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Understanding population fluctuations through volunteered geographic information and novel indicators: The experience of Rakiura, Stewart Island, New Zealand. GeoComputation 2019

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conference contribution
posted on 01.12.2019 by Mathew Darling, Ben Adams, Caroline Orchiston, Thomas Wilson, Brendon Bradley
In an era of heterogeneous data; novel methods and volunteered geographic information provide opportunities to understand how people interact with a place. However, it is not enough to simply have such heterogeneous data, instead an understanding of its usability and reliability
needs to be undertaken. Here, we draw upon the case study of Rakiura, Stewart Island where manifested passenger numbers across the Foveaux Strait are known. We have built a population model to ground truth such novel indicators. In our preliminary study, we find that a number of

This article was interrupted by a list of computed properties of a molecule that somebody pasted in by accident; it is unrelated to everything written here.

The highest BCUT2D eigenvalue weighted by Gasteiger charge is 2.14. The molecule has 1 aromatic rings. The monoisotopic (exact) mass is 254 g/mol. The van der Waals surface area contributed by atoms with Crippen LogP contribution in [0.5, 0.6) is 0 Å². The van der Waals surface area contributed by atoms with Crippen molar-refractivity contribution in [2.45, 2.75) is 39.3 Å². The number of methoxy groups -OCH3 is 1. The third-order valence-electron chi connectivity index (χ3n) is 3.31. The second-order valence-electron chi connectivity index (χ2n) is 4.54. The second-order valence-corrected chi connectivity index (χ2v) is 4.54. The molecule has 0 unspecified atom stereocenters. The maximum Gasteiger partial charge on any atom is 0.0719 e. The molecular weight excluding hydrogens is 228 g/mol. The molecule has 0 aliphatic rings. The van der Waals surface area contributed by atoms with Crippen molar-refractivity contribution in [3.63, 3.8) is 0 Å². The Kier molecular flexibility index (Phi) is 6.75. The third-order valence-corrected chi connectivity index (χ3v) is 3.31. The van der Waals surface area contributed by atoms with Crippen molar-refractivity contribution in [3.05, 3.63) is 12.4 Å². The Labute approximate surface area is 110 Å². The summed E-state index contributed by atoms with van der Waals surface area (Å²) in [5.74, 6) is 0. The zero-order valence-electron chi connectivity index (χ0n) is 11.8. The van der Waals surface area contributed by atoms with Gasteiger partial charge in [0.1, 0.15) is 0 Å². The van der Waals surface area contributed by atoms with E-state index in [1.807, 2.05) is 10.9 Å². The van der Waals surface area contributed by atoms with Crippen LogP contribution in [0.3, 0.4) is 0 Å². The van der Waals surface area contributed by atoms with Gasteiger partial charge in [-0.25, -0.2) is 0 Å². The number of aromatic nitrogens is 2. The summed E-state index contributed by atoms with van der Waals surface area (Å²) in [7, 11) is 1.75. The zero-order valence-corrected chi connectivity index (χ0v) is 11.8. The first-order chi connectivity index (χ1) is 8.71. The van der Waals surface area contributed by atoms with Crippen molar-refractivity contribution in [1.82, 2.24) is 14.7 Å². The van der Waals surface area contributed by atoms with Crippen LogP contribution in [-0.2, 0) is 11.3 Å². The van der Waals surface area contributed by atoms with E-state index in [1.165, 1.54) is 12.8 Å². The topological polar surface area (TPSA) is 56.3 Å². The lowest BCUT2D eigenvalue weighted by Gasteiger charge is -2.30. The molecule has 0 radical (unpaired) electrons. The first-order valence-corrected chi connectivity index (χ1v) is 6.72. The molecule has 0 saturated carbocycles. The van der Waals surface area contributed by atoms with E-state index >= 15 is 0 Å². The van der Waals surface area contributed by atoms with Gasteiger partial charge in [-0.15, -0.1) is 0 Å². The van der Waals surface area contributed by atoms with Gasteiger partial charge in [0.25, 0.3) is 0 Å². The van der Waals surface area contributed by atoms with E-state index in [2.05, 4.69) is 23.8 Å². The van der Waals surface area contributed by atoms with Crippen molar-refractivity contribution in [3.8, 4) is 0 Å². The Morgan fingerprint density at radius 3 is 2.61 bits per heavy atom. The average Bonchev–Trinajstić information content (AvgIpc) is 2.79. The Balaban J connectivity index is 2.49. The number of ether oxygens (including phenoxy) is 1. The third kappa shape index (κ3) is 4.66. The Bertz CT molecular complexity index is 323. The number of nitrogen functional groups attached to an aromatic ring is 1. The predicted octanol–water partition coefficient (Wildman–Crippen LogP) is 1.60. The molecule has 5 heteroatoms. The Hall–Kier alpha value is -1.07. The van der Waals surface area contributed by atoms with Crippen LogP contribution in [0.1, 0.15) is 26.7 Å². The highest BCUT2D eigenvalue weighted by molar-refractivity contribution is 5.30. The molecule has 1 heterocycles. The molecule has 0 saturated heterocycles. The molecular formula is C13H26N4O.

indicators offer the opportunity to understand fluctuations in populations. Some indicators (such as wastewater volumes) can suggest relative changes in populations in a raw form. While other indicators (such as Tripadvisor reviews or Instagram posts) require further data enrichment to
get insights into population fluctuations. This research forms part of a larger research project looking to test and apply such novel indicators to inform disaster risk assessments.



University of Auckland